New laws have been approved by the European Parliament to extend national authorities powers within the European Union (EU) to seize and confiscate counterfeit goods travelling through Europe even if they are destined for a non-EU country. The draft law, already informally agreed with national governments, is part of an EU strategy to fight fraud and corruption.
The European Court of Justice, in joint cases Koninklijke Philips Electronics NV (C-446/09) and Nokia Corporation (C-495/09), prevented HMRC officials from blocking the passage of fake Nokia handsets intended for sale outside the EU. It was held that authorities may only seize couterfeit goods which are likely to be placed on the market in the EU. Thus, they have no powers in relation to goods merely in transit through the EU destined for non-EU countries. Customs authorities could only inspect such goods, but must let them go, with the risk that they will eventually be diverted back into Europe.
The new draft laws are a signal to those involved in couterfeiting that a crackdown is imminent. They will enable member states to confiscate criminal assets following final conviction. This will include assets acquired through crimes of: corruption in the private sector, involving officials of EU institutions or of EU member states; participation in criminal organisations; child pornography; and cybercrime. It will also enable authorities to confiscate assets even if the suspect or accused person is ill or absent. Furthermore, extended confiscation could be possible where a court “on the basis of the circumstances of the case is satisfied that the property in question is derived from criminal conduct.” Confiscation from third parties may also be permitted where the acquiring third party “knew or should have known that the purpose of the transfer or acquisition was to avoid confiscation, based on concrete facts and circumstances, including that the transfer was carried out for free or in exchange for an amount significantly lower than the market value.”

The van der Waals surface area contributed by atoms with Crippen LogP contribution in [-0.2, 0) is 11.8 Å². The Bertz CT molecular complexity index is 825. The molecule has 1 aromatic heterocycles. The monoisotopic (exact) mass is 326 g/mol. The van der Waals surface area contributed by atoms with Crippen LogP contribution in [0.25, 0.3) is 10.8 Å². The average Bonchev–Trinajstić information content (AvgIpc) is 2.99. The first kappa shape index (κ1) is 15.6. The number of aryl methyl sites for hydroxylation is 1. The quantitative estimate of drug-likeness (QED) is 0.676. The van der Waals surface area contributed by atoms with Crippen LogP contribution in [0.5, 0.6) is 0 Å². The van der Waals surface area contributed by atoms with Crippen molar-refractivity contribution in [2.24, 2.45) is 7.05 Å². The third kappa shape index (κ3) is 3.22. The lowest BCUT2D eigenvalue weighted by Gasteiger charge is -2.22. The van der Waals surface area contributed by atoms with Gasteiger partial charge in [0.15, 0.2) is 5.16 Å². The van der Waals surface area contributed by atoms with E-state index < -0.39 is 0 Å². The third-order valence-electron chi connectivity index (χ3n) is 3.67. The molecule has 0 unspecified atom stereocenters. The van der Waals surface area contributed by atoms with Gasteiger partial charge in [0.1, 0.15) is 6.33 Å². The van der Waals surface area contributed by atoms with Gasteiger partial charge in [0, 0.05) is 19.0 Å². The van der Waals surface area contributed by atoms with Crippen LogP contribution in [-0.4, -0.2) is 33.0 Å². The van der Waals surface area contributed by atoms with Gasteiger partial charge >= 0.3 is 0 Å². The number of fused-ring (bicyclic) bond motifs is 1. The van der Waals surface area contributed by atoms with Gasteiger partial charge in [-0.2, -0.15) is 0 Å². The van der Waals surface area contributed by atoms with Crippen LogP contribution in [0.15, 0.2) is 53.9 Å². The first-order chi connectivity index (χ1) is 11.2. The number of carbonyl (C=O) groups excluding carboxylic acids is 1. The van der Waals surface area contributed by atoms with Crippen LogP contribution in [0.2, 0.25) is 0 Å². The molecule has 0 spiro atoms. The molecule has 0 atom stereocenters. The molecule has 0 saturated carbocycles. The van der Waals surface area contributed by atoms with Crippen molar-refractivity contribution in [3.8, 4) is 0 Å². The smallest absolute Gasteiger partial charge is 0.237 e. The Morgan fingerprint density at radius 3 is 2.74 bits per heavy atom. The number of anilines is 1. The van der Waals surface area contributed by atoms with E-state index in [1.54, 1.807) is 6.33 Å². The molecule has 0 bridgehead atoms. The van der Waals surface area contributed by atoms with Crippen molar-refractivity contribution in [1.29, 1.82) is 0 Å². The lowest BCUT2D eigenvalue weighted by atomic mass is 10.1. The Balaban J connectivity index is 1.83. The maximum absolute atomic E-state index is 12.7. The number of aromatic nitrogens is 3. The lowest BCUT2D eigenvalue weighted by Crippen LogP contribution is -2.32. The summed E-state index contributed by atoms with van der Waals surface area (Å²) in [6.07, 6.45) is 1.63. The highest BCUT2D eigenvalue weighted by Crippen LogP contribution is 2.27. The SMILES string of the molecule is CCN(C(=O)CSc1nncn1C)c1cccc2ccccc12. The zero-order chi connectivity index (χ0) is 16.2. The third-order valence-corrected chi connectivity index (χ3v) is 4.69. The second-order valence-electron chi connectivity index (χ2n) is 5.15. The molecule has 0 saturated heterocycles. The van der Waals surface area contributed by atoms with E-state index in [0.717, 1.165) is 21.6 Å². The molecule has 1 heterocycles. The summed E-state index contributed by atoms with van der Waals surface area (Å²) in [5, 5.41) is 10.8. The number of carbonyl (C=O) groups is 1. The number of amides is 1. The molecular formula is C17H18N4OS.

The Directive has yet to be formally approved by the European Council but this is expected to happen in coming weeks. EU member states will then have 30 months to transpose the Directive into national law.
Rachel Pellatt is a law student at Southampton Solent University and works one day a week at Lawdit